iRunFar: It’s kind of fun. It’s a community, being part of Hardrock. It’s kind of fun to think about who those kids are, standing around at the finish line. Will we be old men one day, watching them kiss the rock?

Howard: Yeah, you always want the best for your kids. I think every parent here would say, “I’d love to see my son or daughter be able to do one day what we’re able to do.” You support them in whatever direction they want to go, so maybe that’ll be the direction she chooses, but maybe not.

[Someone off-camera shouts to Bryon]

iRunFar: So, you’ve run Hardrock five times. This one seemed like a challenging finish for you. Was it up there in terms of fatigue or difficulty for a finish?

Howard: Yeah, I think it was. It’s hard for me because I haven’t really had enough time to reflect on it, but I think part of it was that I didn’t think I’d be able to do as well as I did this year. To be honest, I’ve never finished the course in this direction. That was really important to me, was to finish.

iRunFar: So you’re a Hardrocker now.

Howard: Yeah, I’m a proper Hardrocker now. That truly was the number one goal: I have to finish in this direction. Everything else I didn’t really have the mental space for. When everything started to look good, then my pacer did a great job of keeping me in that position. That meant I was pushing at 110% for the last 30-40 miles.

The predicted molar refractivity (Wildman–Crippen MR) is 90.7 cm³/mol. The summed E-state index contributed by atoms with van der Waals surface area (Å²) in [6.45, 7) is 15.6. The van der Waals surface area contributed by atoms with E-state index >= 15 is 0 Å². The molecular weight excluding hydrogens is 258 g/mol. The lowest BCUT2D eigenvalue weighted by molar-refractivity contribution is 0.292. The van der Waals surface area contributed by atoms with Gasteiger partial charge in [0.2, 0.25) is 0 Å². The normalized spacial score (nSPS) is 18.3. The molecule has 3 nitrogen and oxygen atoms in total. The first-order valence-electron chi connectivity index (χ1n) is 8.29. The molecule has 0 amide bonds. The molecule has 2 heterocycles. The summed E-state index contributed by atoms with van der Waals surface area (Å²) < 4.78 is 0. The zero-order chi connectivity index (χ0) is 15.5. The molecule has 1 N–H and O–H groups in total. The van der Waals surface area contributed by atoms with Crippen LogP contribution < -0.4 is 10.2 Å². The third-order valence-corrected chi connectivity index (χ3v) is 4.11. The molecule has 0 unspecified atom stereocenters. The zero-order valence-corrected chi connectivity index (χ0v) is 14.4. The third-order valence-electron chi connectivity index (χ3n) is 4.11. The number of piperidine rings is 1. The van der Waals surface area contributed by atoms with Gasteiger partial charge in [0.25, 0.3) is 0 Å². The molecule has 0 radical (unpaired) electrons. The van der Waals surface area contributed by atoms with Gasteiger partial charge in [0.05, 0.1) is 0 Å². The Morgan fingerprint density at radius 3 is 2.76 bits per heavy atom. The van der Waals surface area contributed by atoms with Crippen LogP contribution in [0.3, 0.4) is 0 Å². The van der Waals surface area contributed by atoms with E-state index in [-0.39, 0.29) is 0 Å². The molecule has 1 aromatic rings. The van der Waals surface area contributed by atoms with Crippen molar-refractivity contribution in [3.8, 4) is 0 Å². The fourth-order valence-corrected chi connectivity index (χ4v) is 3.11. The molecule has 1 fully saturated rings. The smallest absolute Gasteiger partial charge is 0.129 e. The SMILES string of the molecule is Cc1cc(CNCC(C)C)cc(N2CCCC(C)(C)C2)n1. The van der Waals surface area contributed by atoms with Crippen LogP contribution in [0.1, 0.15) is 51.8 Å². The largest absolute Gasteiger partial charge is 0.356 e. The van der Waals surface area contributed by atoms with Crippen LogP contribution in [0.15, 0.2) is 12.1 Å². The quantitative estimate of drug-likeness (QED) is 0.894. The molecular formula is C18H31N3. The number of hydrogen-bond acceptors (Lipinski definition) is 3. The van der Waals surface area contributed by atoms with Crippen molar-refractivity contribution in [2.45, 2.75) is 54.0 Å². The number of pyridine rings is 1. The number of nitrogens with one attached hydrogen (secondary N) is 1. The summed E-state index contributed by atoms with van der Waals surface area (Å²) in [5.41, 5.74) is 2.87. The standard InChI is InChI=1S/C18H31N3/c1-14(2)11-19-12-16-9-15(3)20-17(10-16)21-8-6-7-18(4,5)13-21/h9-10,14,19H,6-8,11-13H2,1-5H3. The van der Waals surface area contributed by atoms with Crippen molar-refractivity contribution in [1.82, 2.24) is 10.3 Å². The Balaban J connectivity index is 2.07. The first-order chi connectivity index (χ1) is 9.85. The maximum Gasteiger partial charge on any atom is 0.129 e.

iRunFar: You going to be back in the lottery for next year?

Howard: You know, that’s a family decision. That discussion is probably coming up this fall for sure. We’ll see. It’s so hard to say “no” to Hardrock, even just to put your name in the lottery.

iRunFar: But it’s a big commitment for you and your family.

Howard: It is. It’s an all-in family decision. If we decide that we want to come back here in that capacity next year—because we’ve also talked about coming back to help the race in some sort of capacity as well. Most likely, we’ll be back in Silverton.

iRunFar: Well, I look forward to seeing you and your family back in Silverton next year.

Howard: Thanks, Bryon, and congratulations.

iRunFar: You, too!